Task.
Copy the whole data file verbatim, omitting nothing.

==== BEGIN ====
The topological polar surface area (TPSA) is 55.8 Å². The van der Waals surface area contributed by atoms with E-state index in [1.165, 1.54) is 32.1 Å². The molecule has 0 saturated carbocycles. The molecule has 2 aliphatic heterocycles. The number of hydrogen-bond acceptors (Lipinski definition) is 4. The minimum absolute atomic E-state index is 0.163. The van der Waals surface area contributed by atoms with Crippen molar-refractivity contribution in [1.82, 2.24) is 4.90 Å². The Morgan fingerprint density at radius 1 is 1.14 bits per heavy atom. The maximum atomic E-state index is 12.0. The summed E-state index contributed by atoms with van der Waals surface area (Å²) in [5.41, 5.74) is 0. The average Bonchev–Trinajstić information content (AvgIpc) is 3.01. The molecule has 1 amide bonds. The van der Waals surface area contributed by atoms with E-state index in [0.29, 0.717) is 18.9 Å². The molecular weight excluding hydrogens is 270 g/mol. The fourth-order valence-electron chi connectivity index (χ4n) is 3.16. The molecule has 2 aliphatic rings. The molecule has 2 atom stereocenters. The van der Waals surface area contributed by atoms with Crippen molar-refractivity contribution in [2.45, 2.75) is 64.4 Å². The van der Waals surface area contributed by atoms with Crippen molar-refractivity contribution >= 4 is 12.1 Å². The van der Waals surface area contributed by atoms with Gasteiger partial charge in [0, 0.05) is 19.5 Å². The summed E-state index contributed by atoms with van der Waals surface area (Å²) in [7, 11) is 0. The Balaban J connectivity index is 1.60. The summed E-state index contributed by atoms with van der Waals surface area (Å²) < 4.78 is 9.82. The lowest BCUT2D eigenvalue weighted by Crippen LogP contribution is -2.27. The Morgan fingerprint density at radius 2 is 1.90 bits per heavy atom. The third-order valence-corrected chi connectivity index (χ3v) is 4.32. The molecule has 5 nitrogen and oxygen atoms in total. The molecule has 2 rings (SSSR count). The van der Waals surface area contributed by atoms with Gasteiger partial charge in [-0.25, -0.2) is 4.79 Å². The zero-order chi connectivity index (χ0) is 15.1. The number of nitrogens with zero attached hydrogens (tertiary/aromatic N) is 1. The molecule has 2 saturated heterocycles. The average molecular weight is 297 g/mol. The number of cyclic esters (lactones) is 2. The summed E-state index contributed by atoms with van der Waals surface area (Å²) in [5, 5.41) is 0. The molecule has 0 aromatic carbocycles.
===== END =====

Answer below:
The topological polar surface area (TPSA) is 55.8 Å². The van der Waals surface area contributed by atoms with E-state index in [1.165, 1.54) is 32.1 Å². The molecule has 0 saturated carbocycles. The molecule has 2 aliphatic heterocycles. The number of hydrogen-bond acceptors (Lipinski definition) is 4. The minimum absolute atomic E-state index is 0.163. The van der Waals surface area contributed by atoms with Crippen molar-refractivity contribution in [1.82, 2.24) is 4.90 Å². The Morgan fingerprint density at radius 1 is 1.14 bits per heavy atom. The maximum atomic E-state index is 12.0. The summed E-state index contributed by atoms with van der Waals surface area (Å²) in [5.41, 5.74) is 0. The average Bonchev–Trinajstić information content (AvgIpc) is 3.01. The molecule has 1 amide bonds. The van der Waals surface area contributed by atoms with E-state index in [0.29, 0.717) is 18.9 Å². The molecular weight excluding hydrogens is 270 g/mol. The fourth-order valence-electron chi connectivity index (χ4n) is 3.16. The molecule has 2 aliphatic rings. The molecule has 2 atom stereocenters. The van der Waals surface area contributed by atoms with Crippen molar-refractivity contribution in [2.45, 2.75) is 64.4 Å². The van der Waals surface area contributed by atoms with Crippen molar-refractivity contribution >= 4 is 12.1 Å². The van der Waals surface area contributed by atoms with Gasteiger partial charge in [0, 0.05) is 19.5 Å². The summed E-state index contributed by atoms with van der Waals surface area (Å²) in [7, 11) is 0. The Balaban J connectivity index is 1.60. The summed E-state index contributed by atoms with van der Waals surface area (Å²) < 4.78 is 9.82. The lowest BCUT2D eigenvalue weighted by Crippen LogP contribution is -2.27. The Morgan fingerprint density at radius 2 is 1.90 bits per heavy atom. The third-order valence-corrected chi connectivity index (χ3v) is 4.32. The molecule has 5 nitrogen and oxygen atoms in total. The molecule has 2 rings (SSSR count). The van der Waals surface area contributed by atoms with Gasteiger partial charge in [-0.25, -0.2) is 4.79 Å². The zero-order chi connectivity index (χ0) is 15.1. The number of nitrogens with zero attached hydrogens (tertiary/aromatic N) is 1. The molecule has 2 saturated heterocycles. The average molecular weight is 297 g/mol. The number of cyclic esters (lactones) is 2. The summed E-state index contributed by atoms with van der Waals surface area (Å²) in [5, 5.41) is 0. The molecule has 0 aromatic carbocycles.